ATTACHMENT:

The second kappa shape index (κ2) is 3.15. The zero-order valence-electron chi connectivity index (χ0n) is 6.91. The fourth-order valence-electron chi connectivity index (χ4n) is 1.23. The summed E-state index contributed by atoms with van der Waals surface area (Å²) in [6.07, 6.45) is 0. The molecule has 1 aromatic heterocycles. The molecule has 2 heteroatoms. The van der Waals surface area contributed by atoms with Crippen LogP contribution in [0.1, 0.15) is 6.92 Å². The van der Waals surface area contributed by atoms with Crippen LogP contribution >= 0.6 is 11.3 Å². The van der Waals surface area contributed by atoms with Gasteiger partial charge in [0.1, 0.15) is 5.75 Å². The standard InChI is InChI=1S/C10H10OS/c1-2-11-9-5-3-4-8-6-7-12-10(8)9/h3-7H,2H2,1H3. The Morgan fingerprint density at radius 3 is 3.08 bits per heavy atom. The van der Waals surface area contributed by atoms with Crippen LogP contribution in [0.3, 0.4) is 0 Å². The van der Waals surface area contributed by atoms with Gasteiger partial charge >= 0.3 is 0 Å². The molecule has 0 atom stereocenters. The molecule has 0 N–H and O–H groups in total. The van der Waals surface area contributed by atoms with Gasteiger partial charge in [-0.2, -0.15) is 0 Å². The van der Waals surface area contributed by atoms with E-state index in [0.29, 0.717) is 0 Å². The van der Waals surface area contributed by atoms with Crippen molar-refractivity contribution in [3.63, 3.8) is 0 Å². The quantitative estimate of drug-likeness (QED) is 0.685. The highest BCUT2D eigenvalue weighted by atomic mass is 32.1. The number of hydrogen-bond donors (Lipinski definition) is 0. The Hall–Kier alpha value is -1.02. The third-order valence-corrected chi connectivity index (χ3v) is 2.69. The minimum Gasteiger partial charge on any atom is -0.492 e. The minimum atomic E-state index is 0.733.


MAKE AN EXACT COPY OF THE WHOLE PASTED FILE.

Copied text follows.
The second kappa shape index (κ2) is 3.15. The zero-order valence-electron chi connectivity index (χ0n) is 6.91. The fourth-order valence-electron chi connectivity index (χ4n) is 1.23. The summed E-state index contributed by atoms with van der Waals surface area (Å²) in [6.07, 6.45) is 0. The molecule has 1 aromatic heterocycles. The molecule has 2 heteroatoms. The van der Waals surface area contributed by atoms with Crippen LogP contribution in [0.1, 0.15) is 6.92 Å². The van der Waals surface area contributed by atoms with Crippen LogP contribution >= 0.6 is 11.3 Å². The van der Waals surface area contributed by atoms with Gasteiger partial charge in [0.1, 0.15) is 5.75 Å². The standard InChI is InChI=1S/C10H10OS/c1-2-11-9-5-3-4-8-6-7-12-10(8)9/h3-7H,2H2,1H3. The Morgan fingerprint density at radius 3 is 3.08 bits per heavy atom. The van der Waals surface area contributed by atoms with Crippen LogP contribution in [0.3, 0.4) is 0 Å². The van der Waals surface area contributed by atoms with Gasteiger partial charge >= 0.3 is 0 Å². The molecule has 0 atom stereocenters. The molecule has 0 N–H and O–H groups in total. The van der Waals surface area contributed by atoms with Gasteiger partial charge in [-0.2, -0.15) is 0 Å². The van der Waals surface area contributed by atoms with E-state index in [0.29, 0.717) is 0 Å². The van der Waals surface area contributed by atoms with Crippen molar-refractivity contribution in [3.63, 3.8) is 0 Å². The quantitative estimate of drug-likeness (QED) is 0.685. The highest BCUT2D eigenvalue weighted by atomic mass is 32.1. The number of hydrogen-bond donors (Lipinski definition) is 0. The Hall–Kier alpha value is -1.02. The third-order valence-corrected chi connectivity index (χ3v) is 2.69. The minimum Gasteiger partial charge on any atom is -0.492 e. The minimum atomic E-state index is 0.733.